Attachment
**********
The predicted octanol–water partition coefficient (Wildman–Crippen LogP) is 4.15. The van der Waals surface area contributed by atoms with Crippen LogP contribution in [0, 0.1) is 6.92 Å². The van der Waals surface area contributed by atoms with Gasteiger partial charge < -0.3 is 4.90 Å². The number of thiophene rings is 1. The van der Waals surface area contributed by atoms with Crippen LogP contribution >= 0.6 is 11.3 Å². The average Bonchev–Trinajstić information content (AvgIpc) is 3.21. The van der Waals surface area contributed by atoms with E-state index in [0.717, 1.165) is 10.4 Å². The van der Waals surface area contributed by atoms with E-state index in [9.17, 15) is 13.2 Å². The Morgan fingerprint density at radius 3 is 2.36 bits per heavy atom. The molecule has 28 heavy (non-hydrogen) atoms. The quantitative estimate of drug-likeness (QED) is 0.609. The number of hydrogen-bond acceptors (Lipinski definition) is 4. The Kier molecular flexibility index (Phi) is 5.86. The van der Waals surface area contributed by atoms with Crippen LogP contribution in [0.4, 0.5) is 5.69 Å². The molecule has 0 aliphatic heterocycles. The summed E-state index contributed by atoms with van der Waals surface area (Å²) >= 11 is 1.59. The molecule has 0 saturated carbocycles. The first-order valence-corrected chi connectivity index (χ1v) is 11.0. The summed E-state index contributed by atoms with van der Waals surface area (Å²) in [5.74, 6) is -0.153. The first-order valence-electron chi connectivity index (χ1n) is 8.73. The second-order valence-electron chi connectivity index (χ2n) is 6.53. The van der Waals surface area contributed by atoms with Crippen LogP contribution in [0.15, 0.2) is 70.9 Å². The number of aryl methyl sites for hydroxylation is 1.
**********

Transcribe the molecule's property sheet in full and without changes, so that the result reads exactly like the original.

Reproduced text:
The predicted octanol–water partition coefficient (Wildman–Crippen LogP) is 4.15. The van der Waals surface area contributed by atoms with Crippen LogP contribution in [0, 0.1) is 6.92 Å². The van der Waals surface area contributed by atoms with Gasteiger partial charge < -0.3 is 4.90 Å². The number of thiophene rings is 1. The van der Waals surface area contributed by atoms with Crippen LogP contribution >= 0.6 is 11.3 Å². The average Bonchev–Trinajstić information content (AvgIpc) is 3.21. The van der Waals surface area contributed by atoms with E-state index in [0.717, 1.165) is 10.4 Å². The van der Waals surface area contributed by atoms with E-state index in [9.17, 15) is 13.2 Å². The Morgan fingerprint density at radius 3 is 2.36 bits per heavy atom. The molecule has 28 heavy (non-hydrogen) atoms. The quantitative estimate of drug-likeness (QED) is 0.609. The number of hydrogen-bond acceptors (Lipinski definition) is 4. The Kier molecular flexibility index (Phi) is 5.86. The van der Waals surface area contributed by atoms with Crippen LogP contribution in [0.4, 0.5) is 5.69 Å². The molecule has 0 aliphatic heterocycles. The summed E-state index contributed by atoms with van der Waals surface area (Å²) >= 11 is 1.59. The molecule has 0 saturated carbocycles. The first-order valence-corrected chi connectivity index (χ1v) is 11.0. The summed E-state index contributed by atoms with van der Waals surface area (Å²) in [5.74, 6) is -0.153. The first-order valence-electron chi connectivity index (χ1n) is 8.73. The second-order valence-electron chi connectivity index (χ2n) is 6.53. The van der Waals surface area contributed by atoms with Crippen LogP contribution in [0.15, 0.2) is 70.9 Å². The number of aryl methyl sites for hydroxylation is 1.